LAS VEGAS, Nevada "So whadja see at the Outdoor Demo? Anything?" queried The Publisher. "Tubing. Wire. Rubber," I replied. "Colorful devices that looked very much like bicycles. Yes, in fact, I will stake my reputation as a cycling journalist upon it: They were definitely bicycles." Flippant comments like this cause The Publisher to wonder why he throws fat wads of good American money down the rathole to bring me here year after year. It must feel a little like hitting yourself in the head with a hammer, hoping that one day it will stop hurting.
The Demo was a little sparse early on opening day, but had picked up some by the time we bailed at 1 p.m. Only one faceplant that we were aware of, a solid soil sample witnessed by our own John Crenshaw, who gave the lad a 9.5 for sticking the dismount. We'll fill you in as to the collarbone tally once today's Demo has concluded, and thanks for participating in our little contest.
Our drinking to this stage has been undistinguished. We began Sunday at the Z Tejas Grill on Paradise, where they were out of Sierra Nevada Pale Ale, then shifted to the Gordon Biersch up the street because The Publisher was buying. What Gordo pours is even worse than than a glass with no Sierra Nevada Pale Ale in it, so the shop talk stayed mostly on a professional level, which means nobody's mothers were mentioned. It took a couple of Scotches over at Ruth's Chris Steak House before we finally got around to who needed killing and how ("There's a big-ass lake just up the road, and concrete is cheap. Who's with me?")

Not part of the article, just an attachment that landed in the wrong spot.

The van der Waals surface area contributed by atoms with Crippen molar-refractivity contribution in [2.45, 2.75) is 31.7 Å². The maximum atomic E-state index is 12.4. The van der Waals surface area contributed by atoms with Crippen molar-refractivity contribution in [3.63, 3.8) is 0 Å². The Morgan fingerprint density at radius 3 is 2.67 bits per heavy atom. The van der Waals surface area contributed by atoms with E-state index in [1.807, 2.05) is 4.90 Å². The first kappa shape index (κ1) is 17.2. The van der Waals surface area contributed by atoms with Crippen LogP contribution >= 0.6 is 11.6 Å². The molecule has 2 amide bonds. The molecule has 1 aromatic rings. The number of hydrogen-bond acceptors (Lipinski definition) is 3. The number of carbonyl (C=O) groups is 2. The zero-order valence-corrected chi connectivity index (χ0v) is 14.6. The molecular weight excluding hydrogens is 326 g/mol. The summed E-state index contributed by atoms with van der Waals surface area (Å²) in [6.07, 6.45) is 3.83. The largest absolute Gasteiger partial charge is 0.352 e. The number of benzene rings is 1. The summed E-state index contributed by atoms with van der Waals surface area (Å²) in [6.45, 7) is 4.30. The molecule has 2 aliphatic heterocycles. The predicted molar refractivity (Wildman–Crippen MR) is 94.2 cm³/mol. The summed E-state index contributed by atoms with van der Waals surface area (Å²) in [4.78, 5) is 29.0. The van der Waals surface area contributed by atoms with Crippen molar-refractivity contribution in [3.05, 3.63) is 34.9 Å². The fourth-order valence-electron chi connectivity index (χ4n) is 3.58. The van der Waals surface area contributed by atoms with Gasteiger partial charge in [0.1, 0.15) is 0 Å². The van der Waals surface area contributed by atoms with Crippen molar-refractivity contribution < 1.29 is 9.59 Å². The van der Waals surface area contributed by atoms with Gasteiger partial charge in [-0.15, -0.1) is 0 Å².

Monday's boozing was even less impressive. The Shalimar apparently remembered us from previous years and carefully rationed the Taj Mahals, conveniently "forgetting" to bring them eight and 10 at a time as we instructed and throttling back on the heat in the lamb vindaloo in hopes of keeping our collective thirst under wraps. We retaliated with loud dick jokes and raucous tales of drink-sodden naps under motor vehicles that greatly entertained the other patrons, or perhaps not. But the true nature of the conspiracy against us was not revealed until we went next door to Ruth's Chris only to find that the entire establishment was in the hands of a private party for the evening and Scotches for the likes of us would not be forthcoming.
So it was back to the Z Tejas where we no longer cared if the Sierra Nevada was flowing as long as the Herradura was available and resumed the debate over who had to die and why ("OK, we pack him in a wooden crate stenciled 'Bibles and Whisky for the Crusaders' and air-freight him to Fallujah.").
Thursday, Oct. 7
LAS VEGAS, Nevada The Show Daily is shut down for another year, and we couldn't be happier, as its production was interfering with our drinking. It's tough to draw a cartoon, write a news brief or, frankly, do much of anything other than moan piteously and soil yourself if you consistently wake up under a truck in the hotel parking lot, wearing someone else's underwear on your head and not much else. That sort of horseplay smacks of a less-than-professional commitment to the high standards of cycling journalism. So we generally save it for the last night in town, which would be tonight, and I even brought my own truck to sleep under.